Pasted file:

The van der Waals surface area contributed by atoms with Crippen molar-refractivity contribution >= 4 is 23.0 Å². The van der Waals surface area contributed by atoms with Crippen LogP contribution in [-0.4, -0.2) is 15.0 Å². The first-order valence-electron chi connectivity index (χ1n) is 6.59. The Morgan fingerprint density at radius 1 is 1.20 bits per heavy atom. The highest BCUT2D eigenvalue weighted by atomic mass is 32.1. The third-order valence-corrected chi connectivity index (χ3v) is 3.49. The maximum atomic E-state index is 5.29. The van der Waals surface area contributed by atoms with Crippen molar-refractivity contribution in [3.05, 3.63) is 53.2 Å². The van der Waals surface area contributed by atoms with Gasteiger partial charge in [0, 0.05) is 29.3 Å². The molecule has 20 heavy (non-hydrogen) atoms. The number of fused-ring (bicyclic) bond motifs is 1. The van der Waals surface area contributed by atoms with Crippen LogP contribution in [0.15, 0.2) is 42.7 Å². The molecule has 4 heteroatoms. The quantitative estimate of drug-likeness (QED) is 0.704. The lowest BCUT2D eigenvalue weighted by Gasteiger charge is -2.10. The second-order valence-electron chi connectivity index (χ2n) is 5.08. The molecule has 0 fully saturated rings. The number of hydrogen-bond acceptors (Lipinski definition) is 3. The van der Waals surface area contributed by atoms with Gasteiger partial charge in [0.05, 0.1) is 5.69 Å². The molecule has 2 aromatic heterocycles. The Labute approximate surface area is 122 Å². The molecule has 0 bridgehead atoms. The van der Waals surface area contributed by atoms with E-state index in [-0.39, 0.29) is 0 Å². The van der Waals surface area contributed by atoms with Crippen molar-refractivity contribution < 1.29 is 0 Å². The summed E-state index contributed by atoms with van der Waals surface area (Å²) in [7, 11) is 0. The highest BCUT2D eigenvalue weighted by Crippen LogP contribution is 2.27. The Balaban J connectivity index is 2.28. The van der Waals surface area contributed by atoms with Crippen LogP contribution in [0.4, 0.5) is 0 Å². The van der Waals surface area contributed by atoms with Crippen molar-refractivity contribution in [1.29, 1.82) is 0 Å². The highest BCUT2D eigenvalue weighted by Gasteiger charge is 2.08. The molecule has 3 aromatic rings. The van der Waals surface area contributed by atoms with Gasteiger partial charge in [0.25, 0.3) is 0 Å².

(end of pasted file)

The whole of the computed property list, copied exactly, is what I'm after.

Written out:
The van der Waals surface area contributed by atoms with Crippen molar-refractivity contribution >= 4 is 23.0 Å². The van der Waals surface area contributed by atoms with Crippen LogP contribution in [-0.4, -0.2) is 15.0 Å². The first-order valence-electron chi connectivity index (χ1n) is 6.59. The Morgan fingerprint density at radius 1 is 1.20 bits per heavy atom. The highest BCUT2D eigenvalue weighted by atomic mass is 32.1. The third-order valence-corrected chi connectivity index (χ3v) is 3.49. The maximum atomic E-state index is 5.29. The van der Waals surface area contributed by atoms with Crippen molar-refractivity contribution in [3.05, 3.63) is 53.2 Å². The van der Waals surface area contributed by atoms with Gasteiger partial charge in [0, 0.05) is 29.3 Å². The molecule has 20 heavy (non-hydrogen) atoms. The number of fused-ring (bicyclic) bond motifs is 1. The van der Waals surface area contributed by atoms with Crippen LogP contribution in [0.15, 0.2) is 42.7 Å². The molecule has 4 heteroatoms. The quantitative estimate of drug-likeness (QED) is 0.704. The lowest BCUT2D eigenvalue weighted by Gasteiger charge is -2.10. The second-order valence-electron chi connectivity index (χ2n) is 5.08. The molecule has 0 fully saturated rings. The number of hydrogen-bond acceptors (Lipinski definition) is 3. The van der Waals surface area contributed by atoms with Gasteiger partial charge in [0.05, 0.1) is 5.69 Å². The molecule has 2 aromatic heterocycles. The Labute approximate surface area is 122 Å². The molecule has 0 bridgehead atoms. The van der Waals surface area contributed by atoms with E-state index in [-0.39, 0.29) is 0 Å². The van der Waals surface area contributed by atoms with Crippen molar-refractivity contribution < 1.29 is 0 Å². The summed E-state index contributed by atoms with van der Waals surface area (Å²) in [7, 11) is 0. The highest BCUT2D eigenvalue weighted by Crippen LogP contribution is 2.27. The Balaban J connectivity index is 2.28. The van der Waals surface area contributed by atoms with Crippen LogP contribution in [0.4, 0.5) is 0 Å². The van der Waals surface area contributed by atoms with Crippen molar-refractivity contribution in [1.29, 1.82) is 0 Å². The highest BCUT2D eigenvalue weighted by Gasteiger charge is 2.08. The molecule has 3 aromatic rings. The van der Waals surface area contributed by atoms with Gasteiger partial charge in [0.25, 0.3) is 0 Å².